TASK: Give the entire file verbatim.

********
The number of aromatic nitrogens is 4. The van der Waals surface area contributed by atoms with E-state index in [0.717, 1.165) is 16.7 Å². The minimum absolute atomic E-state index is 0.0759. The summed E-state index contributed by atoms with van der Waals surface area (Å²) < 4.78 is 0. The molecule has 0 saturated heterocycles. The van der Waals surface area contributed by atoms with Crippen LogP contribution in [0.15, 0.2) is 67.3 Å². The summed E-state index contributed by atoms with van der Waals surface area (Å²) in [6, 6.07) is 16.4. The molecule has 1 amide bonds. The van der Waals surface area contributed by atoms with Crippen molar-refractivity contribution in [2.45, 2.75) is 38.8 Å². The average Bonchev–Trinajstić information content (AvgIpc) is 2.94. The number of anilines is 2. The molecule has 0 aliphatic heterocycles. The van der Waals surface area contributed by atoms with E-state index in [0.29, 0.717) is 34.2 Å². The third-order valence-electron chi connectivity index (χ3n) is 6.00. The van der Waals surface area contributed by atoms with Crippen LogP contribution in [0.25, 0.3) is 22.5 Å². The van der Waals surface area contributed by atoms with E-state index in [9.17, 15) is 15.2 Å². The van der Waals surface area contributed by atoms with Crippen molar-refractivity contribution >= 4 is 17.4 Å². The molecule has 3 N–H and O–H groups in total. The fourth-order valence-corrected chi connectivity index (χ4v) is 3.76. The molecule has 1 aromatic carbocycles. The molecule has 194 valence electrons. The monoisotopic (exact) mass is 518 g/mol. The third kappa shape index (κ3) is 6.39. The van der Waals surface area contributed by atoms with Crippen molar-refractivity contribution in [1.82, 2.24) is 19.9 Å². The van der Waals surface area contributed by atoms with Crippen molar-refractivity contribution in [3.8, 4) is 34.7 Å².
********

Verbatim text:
The number of aromatic nitrogens is 4. The van der Waals surface area contributed by atoms with E-state index in [0.717, 1.165) is 16.7 Å². The minimum absolute atomic E-state index is 0.0759. The summed E-state index contributed by atoms with van der Waals surface area (Å²) < 4.78 is 0. The molecule has 0 saturated heterocycles. The van der Waals surface area contributed by atoms with Crippen LogP contribution in [0.15, 0.2) is 67.3 Å². The summed E-state index contributed by atoms with van der Waals surface area (Å²) in [6, 6.07) is 16.4. The molecule has 1 amide bonds. The van der Waals surface area contributed by atoms with Crippen molar-refractivity contribution in [2.45, 2.75) is 38.8 Å². The average Bonchev–Trinajstić information content (AvgIpc) is 2.94. The number of anilines is 2. The molecule has 0 aliphatic heterocycles. The van der Waals surface area contributed by atoms with E-state index in [0.29, 0.717) is 34.2 Å². The third-order valence-electron chi connectivity index (χ3n) is 6.00. The van der Waals surface area contributed by atoms with Crippen LogP contribution in [0.25, 0.3) is 22.5 Å². The van der Waals surface area contributed by atoms with E-state index in [9.17, 15) is 15.2 Å². The van der Waals surface area contributed by atoms with Crippen molar-refractivity contribution >= 4 is 17.4 Å². The molecule has 3 N–H and O–H groups in total. The fourth-order valence-corrected chi connectivity index (χ4v) is 3.76. The molecule has 1 aromatic carbocycles. The molecule has 194 valence electrons. The monoisotopic (exact) mass is 518 g/mol. The third kappa shape index (κ3) is 6.39. The van der Waals surface area contributed by atoms with Crippen molar-refractivity contribution in [1.82, 2.24) is 19.9 Å². The van der Waals surface area contributed by atoms with Crippen molar-refractivity contribution in [3.8, 4) is 34.7 Å².